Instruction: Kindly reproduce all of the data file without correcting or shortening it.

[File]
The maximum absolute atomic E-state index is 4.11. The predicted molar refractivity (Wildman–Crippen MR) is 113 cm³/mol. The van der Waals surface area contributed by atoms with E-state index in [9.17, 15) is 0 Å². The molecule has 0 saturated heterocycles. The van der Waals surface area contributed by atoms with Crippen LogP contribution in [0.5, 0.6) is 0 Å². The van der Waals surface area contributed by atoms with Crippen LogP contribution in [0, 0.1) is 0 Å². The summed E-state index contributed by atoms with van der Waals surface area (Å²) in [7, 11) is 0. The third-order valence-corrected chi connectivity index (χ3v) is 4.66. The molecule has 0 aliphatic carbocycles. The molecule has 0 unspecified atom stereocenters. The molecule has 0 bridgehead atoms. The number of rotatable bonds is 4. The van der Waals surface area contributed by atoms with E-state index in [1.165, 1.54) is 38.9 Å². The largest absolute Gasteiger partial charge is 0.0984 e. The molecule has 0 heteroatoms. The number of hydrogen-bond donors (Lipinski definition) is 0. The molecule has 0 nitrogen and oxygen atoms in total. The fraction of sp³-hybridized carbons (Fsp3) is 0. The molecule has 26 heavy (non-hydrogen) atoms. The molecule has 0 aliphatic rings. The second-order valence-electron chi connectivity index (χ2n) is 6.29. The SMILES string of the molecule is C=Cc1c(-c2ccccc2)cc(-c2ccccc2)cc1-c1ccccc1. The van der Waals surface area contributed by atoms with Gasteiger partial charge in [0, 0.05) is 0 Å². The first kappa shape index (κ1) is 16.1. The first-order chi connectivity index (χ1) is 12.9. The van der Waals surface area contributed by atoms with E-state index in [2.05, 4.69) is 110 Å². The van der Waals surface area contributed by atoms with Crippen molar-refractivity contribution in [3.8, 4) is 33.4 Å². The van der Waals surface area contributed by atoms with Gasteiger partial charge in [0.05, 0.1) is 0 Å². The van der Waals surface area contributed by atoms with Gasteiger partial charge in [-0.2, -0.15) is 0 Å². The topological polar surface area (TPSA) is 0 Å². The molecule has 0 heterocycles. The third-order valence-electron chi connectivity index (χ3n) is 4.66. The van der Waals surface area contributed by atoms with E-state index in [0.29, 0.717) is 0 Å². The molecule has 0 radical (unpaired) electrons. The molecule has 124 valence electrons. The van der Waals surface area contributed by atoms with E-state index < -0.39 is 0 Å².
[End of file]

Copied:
The maximum absolute atomic E-state index is 4.11. The predicted molar refractivity (Wildman–Crippen MR) is 113 cm³/mol. The van der Waals surface area contributed by atoms with E-state index in [9.17, 15) is 0 Å². The molecule has 0 saturated heterocycles. The van der Waals surface area contributed by atoms with Crippen LogP contribution in [0.5, 0.6) is 0 Å². The van der Waals surface area contributed by atoms with Crippen LogP contribution in [0, 0.1) is 0 Å². The summed E-state index contributed by atoms with van der Waals surface area (Å²) in [7, 11) is 0. The third-order valence-corrected chi connectivity index (χ3v) is 4.66. The molecule has 0 aliphatic carbocycles. The molecule has 0 unspecified atom stereocenters. The molecule has 0 bridgehead atoms. The number of rotatable bonds is 4. The van der Waals surface area contributed by atoms with E-state index in [1.165, 1.54) is 38.9 Å². The largest absolute Gasteiger partial charge is 0.0984 e. The molecule has 0 heteroatoms. The number of hydrogen-bond donors (Lipinski definition) is 0. The molecule has 0 nitrogen and oxygen atoms in total. The fraction of sp³-hybridized carbons (Fsp3) is 0. The molecule has 26 heavy (non-hydrogen) atoms. The molecule has 0 aliphatic rings. The second-order valence-electron chi connectivity index (χ2n) is 6.29. The SMILES string of the molecule is C=Cc1c(-c2ccccc2)cc(-c2ccccc2)cc1-c1ccccc1. The van der Waals surface area contributed by atoms with Gasteiger partial charge in [0, 0.05) is 0 Å². The first kappa shape index (κ1) is 16.1. The first-order chi connectivity index (χ1) is 12.9. The van der Waals surface area contributed by atoms with E-state index in [2.05, 4.69) is 110 Å². The van der Waals surface area contributed by atoms with Crippen molar-refractivity contribution in [3.8, 4) is 33.4 Å². The van der Waals surface area contributed by atoms with Gasteiger partial charge in [0.05, 0.1) is 0 Å². The van der Waals surface area contributed by atoms with Gasteiger partial charge in [-0.2, -0.15) is 0 Å². The topological polar surface area (TPSA) is 0 Å². The molecule has 0 heterocycles. The third-order valence-electron chi connectivity index (χ3n) is 4.66. The van der Waals surface area contributed by atoms with E-state index in [0.29, 0.717) is 0 Å². The molecule has 0 radical (unpaired) electrons. The molecule has 124 valence electrons. The van der Waals surface area contributed by atoms with E-state index < -0.39 is 0 Å².